It’s a soft factor but I feel an important one. I think a French phrase which means ‘Hearty or carefree enjoyment of life’ best sums up how all of us should live life. I’m paid a decent amount for actually doing what I enjoy (marketing/innovating). Cricketers, especially the Indian ones, are actually paid obscene amounts to do what is supposed to be their passion (play cricket). Yet, especially compared to other cricketers, there was/is a complete lack of Joie De Vivre !! I loved watching the Bermudan’s and Bangladeshi’s play – their enthusiasm and joy was infectious. The way they used to celebrate each opposition wicket, they way they were smiling / laughing / joking on the field – even when the chips were down…it was a lesson to the superstars of the Indian team on how to play. And it wasn’t just them – battle hardened teams like Sri Lanka and Australia still seem to be enjoying the game. The Sri Lankan’s in the match against us clearly wanted to win more than us, were jumping / bouncing / loving every minute on the field while the Indians seemed to have the weight of the world / the burden of a billion people on their shoulders.

I know that the pressure on the Indian team is probably the most – but that’s always been the case / its nothing new and each player in their past must have developed a way of coping with this. They’ve forgotten the old principle of ‘Laughter is the Best Medicine’ and also the fact that keeping their sense of humour intact could be a fantastic way of releasing that very pressure.

I can’t even remember when I last saw an Indian player actually laugh heartily during a post match interview. I recently was watching Hayden being interviewed just before a key game, the South Africa group match, and in response to a question he was actually laughing for a full minute before he was able to resume the interview. I think the Indian players have forgotten how to laugh, how to enjoy themselves while playing what is supposed to be their first love…they’ve forgotten why they took up this game in the first place and behave more like 9-5’ers rather than a group which is having fun doing what they do best !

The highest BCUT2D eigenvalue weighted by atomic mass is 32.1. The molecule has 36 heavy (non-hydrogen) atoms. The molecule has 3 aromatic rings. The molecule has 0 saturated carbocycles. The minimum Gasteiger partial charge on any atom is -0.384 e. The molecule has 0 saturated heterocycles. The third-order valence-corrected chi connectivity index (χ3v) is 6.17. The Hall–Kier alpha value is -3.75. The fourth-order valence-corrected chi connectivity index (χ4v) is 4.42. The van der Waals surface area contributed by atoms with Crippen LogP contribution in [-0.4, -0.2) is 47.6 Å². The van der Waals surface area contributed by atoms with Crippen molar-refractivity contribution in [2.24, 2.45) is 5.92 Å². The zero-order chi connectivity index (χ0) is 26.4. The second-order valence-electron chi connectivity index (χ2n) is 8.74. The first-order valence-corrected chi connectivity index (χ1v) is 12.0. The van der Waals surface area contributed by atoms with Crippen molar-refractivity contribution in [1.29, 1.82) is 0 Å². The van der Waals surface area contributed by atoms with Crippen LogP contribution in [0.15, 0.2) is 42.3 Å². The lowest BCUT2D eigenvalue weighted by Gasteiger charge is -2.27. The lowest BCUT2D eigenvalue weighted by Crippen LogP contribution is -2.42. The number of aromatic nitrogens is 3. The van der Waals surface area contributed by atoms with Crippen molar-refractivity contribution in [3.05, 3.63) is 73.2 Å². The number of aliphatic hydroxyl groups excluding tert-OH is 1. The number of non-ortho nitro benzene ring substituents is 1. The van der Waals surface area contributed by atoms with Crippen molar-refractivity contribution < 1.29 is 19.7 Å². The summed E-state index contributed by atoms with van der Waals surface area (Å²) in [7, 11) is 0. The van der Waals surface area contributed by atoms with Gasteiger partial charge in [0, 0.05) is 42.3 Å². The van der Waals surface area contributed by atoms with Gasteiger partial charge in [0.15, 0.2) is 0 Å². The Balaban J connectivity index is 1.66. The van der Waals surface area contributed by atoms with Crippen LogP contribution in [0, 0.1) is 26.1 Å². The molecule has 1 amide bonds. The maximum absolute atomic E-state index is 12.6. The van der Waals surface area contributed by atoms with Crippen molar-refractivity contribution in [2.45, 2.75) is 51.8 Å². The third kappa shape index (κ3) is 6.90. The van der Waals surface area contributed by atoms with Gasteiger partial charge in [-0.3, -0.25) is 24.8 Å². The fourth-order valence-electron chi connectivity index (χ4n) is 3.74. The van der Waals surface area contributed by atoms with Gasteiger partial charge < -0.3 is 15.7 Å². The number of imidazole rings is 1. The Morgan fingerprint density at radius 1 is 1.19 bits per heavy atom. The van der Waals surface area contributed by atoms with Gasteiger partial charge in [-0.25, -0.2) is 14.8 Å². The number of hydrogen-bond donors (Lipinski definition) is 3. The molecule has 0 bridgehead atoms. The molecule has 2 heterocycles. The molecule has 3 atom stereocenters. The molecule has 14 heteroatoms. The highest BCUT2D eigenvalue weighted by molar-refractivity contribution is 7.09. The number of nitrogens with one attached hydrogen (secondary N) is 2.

Reason 3 : Too many Dot Balls / Over-reliance on boundaries
I wasn’t able to pull up the stats for this one but over the last year or so, I noticed this dangerous tendency once again. We used to have this long ago – when Kapil / Gavaskar were still around – when most batsman would ignore the singles / two’s and deal mainly in 4’s and 6’s. God alone knows how many matches this has lost us…keeping the scoreboard moving eliminates risk, keeps most run rates within touching distance, transfers the pressure back on the fielding side…I could go on here. For a while – I think it was in 2005 – we’d actually started becoming good at this. Kaif / Yuvraj / Dravid were all pretty lethal at this and nicely counterbalanced the all out attack of the three S’s - Sachin / Saurav / Sehwag. Neither of the first three suffered from poor strike rates either and each of them (especially Dravid) had developed a knack of reaching his 50 in about 50/60 balls, having hit just 1-2 boundaries, without offering any chance whatsoever to the opposition of giving his wicket away.

Recently, this has been replaced by either of two extreme’s – either attack or solid defense. Attack implying either a four or six – and this has an inherent danger of giving your wicket away if you try to do this consistently (ask Sehwag / Dhoni, they know this all too well first hand). Defense, unfortunately, has started to imply dead bats and dot balls. The moment the batting is under pressure due to an eary loss of a wicket (and thanks to Sehwag, we’ve become pretty accustomed to this), we’ll have different people (Sachin / Saurav / Dravid) coming in and just stone-wall the bowlers. They seem to be waiting for the loose ball to punish, without realizing that most professional teams have made this commodity as rare as the Bengal Tiger.

I’ve witnessed live matches like the Champion’s Trophy clash against the West Indies in Ahmedabad where we had something like 180 dot balls. That’s in a game where the total balls received (50 overs) is 300 !!! How can we expect to win if we do this ? Imagine the pressure to score off the remaining 120 deliveries – even if we say a par score is approx 250 runs, then if we let 30 overs (180 balls) go by without scoring, we have to score at more than 12 runs per over to reach the par score. The situation, of course, becomes worse if we are chasing as then there is the additional pressure of having a definite target to reach / a sort of a do or die mode.

Reason 4 : Fielding
If I was leading the Indian board, I would offer Jonty Rhodes a blank cheque and ask him to takeover as fielding coach. Lord knows we need him. Again, too many players who are content to be ordinary when excellence is the need / minimum requirement of the day. I could break this down in terms of any stat – throws which hit the wicket / run-outs / half chances dropped / boundaries stopped etc etc and I think the answer would be crystal clear. India and Pakistan are probably the two worst fielding sides in the tournament. Is it a coincidence that these are the two that are on the early flight home ?